Street Fighter IV, enjoyment for the casual gamer

connor gerdes

The beat down is back. After a successful arcade run in Japan, where tournaments and money matches are a way of life for some, Street Fighter has returned with its fourth canonical outing, and fans of the series will not be disappointed.

When the first screenshots arose, the community was shocked: characters were in 3D for the first time in 20 years. Not only that, they were redrawn with a sumi-e esque style that laid the ink effect on heavy.

While the look is new, the game play that defines the genre remains familiar. Returning from past installments is the super meter, dashing, and EX Specials, also, the parry mechanic from Street Fighter was absorbed into the new Focus Attack––an attack where the character spends a good amount of frames warming up to unleash a guard breaking attack which leads to an easy combo. Not only that, but the attack can absorb one hit from an enemy, and it can be canceled by dashing. It’s a take off of Guilty Gear’s roman canceling, but it feels more sluggish. Finally, the last addition is the ultra meter. Charged by taking damage, it allows players to deliver the most damaging attack in the game––the ultra combo.

But the inclusions are not all great. While basic special moves have become more forgivable for new players, combos have become nothing more than a long, unforgiving chain of joystick gymnastics. To really play at a high level means spending countless hours in the training mode making sure every time you get one low short in, you’ll be able to follow it with a seven hit combo. This is the wrong direction for Street Fighter to be going. Then there’s ultra combo inputs. For some reason, Capcom saw it fit to have ultra combos essentially share an input with super combos with the only difference an addition of two buttons, making it very easy to get the wrong move to come out. And if Capcom is really trying to appeal to the casual players, why is the most common ultra combo input double quarter circle forward and three punch buttons? And why is Vega’s so poorly explained?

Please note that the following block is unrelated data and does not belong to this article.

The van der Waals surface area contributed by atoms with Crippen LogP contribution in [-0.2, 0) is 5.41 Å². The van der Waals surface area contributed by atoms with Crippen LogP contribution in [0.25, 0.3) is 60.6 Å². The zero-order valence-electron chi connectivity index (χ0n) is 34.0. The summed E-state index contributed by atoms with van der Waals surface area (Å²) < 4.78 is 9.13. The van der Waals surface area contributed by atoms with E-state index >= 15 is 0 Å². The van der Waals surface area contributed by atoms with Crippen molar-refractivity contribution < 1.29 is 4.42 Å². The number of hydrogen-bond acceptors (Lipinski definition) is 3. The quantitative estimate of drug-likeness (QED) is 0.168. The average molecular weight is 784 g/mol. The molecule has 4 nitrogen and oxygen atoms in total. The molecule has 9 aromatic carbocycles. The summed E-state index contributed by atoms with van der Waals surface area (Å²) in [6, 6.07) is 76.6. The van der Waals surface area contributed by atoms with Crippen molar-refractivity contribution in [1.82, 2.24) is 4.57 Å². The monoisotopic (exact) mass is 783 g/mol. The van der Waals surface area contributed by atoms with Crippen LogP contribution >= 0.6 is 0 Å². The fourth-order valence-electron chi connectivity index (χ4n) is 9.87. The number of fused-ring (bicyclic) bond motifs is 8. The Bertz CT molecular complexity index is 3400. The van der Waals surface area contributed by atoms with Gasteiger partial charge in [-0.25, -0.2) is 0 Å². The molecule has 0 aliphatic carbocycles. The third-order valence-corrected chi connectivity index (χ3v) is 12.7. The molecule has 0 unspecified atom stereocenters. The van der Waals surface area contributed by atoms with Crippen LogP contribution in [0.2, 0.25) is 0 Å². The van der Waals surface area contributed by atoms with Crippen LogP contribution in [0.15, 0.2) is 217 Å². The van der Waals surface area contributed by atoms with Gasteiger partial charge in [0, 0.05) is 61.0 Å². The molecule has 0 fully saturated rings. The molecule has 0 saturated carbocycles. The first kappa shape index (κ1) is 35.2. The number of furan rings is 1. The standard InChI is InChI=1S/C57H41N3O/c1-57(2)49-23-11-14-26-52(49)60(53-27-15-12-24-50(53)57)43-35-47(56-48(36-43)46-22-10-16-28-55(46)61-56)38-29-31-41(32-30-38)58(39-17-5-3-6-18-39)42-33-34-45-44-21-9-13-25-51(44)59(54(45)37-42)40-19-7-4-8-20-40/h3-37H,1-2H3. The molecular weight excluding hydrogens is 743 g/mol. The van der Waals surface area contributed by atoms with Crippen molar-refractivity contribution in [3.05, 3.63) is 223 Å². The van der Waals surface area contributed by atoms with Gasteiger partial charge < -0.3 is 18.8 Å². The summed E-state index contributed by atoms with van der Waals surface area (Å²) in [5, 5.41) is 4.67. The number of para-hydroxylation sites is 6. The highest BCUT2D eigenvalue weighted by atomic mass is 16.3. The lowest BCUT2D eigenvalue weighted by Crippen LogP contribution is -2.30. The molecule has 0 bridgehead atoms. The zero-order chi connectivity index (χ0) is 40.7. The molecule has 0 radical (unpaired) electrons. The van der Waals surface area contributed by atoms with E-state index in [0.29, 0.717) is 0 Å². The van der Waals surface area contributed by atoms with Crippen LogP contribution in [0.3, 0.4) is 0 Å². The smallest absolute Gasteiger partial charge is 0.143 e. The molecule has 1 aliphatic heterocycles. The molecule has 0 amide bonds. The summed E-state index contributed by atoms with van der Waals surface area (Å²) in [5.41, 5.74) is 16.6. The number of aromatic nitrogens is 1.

And then there’s the matchmaking. It takes far too long to find a decent match, and when you do, prepare for disappointment. Hosts can see the name of players, and have the option to kick them, allowing the host to cherry-pick their opponents freely. When and if you progress to the character select screen, it’s not even double-blind. That’s right, every ranked match is open for counter-picking. And then there’s the network code. Instead of taking a queue from Super 2 Turbo HD Remix, they opted for input delay to solve lag issues, and it’s very noticeable.

I can’t even begin to describe my hatred for Capcom’s system of character unlocking. Unlike Street Fighter II and III that had all characters unlocked from the beginning, you have to spend the first few hours with the game going through arcade mode, over and over. Even more revolting is the process for unlocking the final three characters, where you have to end X matches with perfects and Y matches with ultra combo finishes, all the while never losing a match. Again, if Capcom is appealing to casuals, why isn’t the unlocking process described anywhere in the game?

The characters are balanced, with 25 in total. Included is the cast from Street Fighter II, a few from Super Street Fighter 2, Rose, Sakura, and Dan from the Alpha series, and six newcomers.

Overall the game is enjoyable for all levels of play, but the highest level players may become frustrated with the unnecessary changes.